"The town didn't want us there. They provided no cooperation whatsoever," Nicolas said, explaining that the local marionette theater refused to let their puppets be used in "The Lonely Goatherd" scene. "They said, 'This is a classy operation we do here. We don't want them in some tacky Hollywood movie.' So the puppets we used had to be made," Nicholas continued. The children didn't just bond over filming or their shared status as outcasts in Austria. Kym Karath, who played the youngest von Trapp, Gretl, revealed that school time was even fun.
"Going to school with everyone was fun," Kym, 59, told Closer. "Even though I was five and didn't have to go, I wanted to! I tagged along and they gave me stuff to do." The Sound of Music cast is proof that rehearsal doesn't always work out the way it was intended to. Especially when there's swimming involved. "We rehearsed it six times where Julie falls and immediately grabs Kym," Nicholas said of the river scene in which the von Trapps all fall into the water. "But in the actual shot in the movie, Julie loses her footing and goes over the back of the boat, and Kymmie just sank to the bottom of the lake!"
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It was a non-rehearsed mistake that consequently terrified the young actress. "It was 10 seconds before anybody realized there were only six kids in the boat, not seven," Nicholas said. "All those crew guys went rushing into the lake and pulled Kym up and she promptly threw up all over Heather Menzies, [who played Louisa von Trapp]!"
The poor weather affected the filming more than many fans may know. It pushed back filming so much so, that many of the children endured many major growing pains while in Austria. "I was seven and I lost all four of my teeth across the bottom," revealed Debbie. "Then I lost all four across the top so I had a retainer-type-thing that had fake teeth on it!" Nicholas also experienced some major changes evident in the film. At the start of filming, he was 5'3" but soon shot up six inches higher throughout the course of production. "It was a huge growth spurt!" Nicholas, who was 14 at the time, said. "The wardrobe man would joke to my mother and say, 'Why don't you just hit him over the head so he stops growing?'"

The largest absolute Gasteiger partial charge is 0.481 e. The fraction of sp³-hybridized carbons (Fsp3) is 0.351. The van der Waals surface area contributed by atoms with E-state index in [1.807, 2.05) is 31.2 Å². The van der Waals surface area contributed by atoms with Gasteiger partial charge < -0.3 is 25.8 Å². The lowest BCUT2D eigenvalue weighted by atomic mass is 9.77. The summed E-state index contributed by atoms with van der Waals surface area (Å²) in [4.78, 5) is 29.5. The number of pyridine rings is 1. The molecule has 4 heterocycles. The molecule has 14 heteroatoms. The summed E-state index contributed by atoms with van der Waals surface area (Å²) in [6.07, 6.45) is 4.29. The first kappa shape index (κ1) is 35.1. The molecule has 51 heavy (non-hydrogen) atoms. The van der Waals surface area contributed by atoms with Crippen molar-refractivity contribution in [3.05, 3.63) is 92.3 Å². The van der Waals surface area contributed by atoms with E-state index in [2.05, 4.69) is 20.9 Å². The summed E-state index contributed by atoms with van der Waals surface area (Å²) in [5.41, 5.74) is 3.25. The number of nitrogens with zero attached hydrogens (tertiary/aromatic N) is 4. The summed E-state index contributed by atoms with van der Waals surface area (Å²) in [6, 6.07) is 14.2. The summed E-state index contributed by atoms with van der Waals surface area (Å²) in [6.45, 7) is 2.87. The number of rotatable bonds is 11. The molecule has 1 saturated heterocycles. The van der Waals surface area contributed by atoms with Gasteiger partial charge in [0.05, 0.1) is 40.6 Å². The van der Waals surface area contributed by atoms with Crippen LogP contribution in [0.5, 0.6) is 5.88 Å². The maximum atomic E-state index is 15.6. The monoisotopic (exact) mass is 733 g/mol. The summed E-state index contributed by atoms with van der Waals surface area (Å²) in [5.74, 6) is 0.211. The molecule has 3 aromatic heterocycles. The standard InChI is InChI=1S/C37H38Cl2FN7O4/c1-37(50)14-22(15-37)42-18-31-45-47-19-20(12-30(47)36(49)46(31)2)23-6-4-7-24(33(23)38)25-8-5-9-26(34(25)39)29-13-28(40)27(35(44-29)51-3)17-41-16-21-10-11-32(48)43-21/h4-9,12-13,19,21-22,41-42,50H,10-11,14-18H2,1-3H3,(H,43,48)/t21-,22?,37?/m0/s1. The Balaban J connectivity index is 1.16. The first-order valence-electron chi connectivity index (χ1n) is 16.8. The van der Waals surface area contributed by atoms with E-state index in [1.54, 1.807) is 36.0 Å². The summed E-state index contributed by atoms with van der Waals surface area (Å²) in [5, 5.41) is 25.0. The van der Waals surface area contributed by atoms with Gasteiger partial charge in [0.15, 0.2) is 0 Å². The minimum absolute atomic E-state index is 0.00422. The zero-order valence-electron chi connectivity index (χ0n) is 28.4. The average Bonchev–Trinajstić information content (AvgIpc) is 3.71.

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"I started with great big lifts in my shoes, but then they took them out and I eventually had to stand barefoot because I got to be much taller than Charmian Carr," he said, referring to the late actress who played the eldest sister, Liesel von Trapp. Even Kym grew over the production period, so much so that Christopher asked for a lighter child to stand in for her during the final scene. As the Captain carries Gretl into the mountains, that is a stunt-double, not Kym on his back, as Kym grew too heavy for Christopher to carry.
With so much time spent together in close quarters — The Sound of Music took a total of nine months to film — it's no wonder that the cast is still close to this day. "It took nine months to film the movie in its entirety, and we had a lot of interaction, birthday parties, etcetera," Kym said. "We're on email or the telephone all the time. We're not kidding about it being a second family."
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While it is certainly a second family for the child actors who grew up together, it oftentimes feels like a second family to the passionate viewers watching the timeless film. It's a sentiment Nicholas has heard many viewers express over the years. "I've heard people say that when they grew up they used to dream they were one of the von Trapps; that they had parents and siblings like that," Nicholas said. "I've heard touching stories from people who've shared many ways the film helped them get through really challenging times."
And for that kind of longevity and impact, the cast is immensely proud. "We feel very fortunate. All of us feel blessed that we were able to be in something that's given so much pleasure and has had such a positive effect on so many lives," Nicholas added.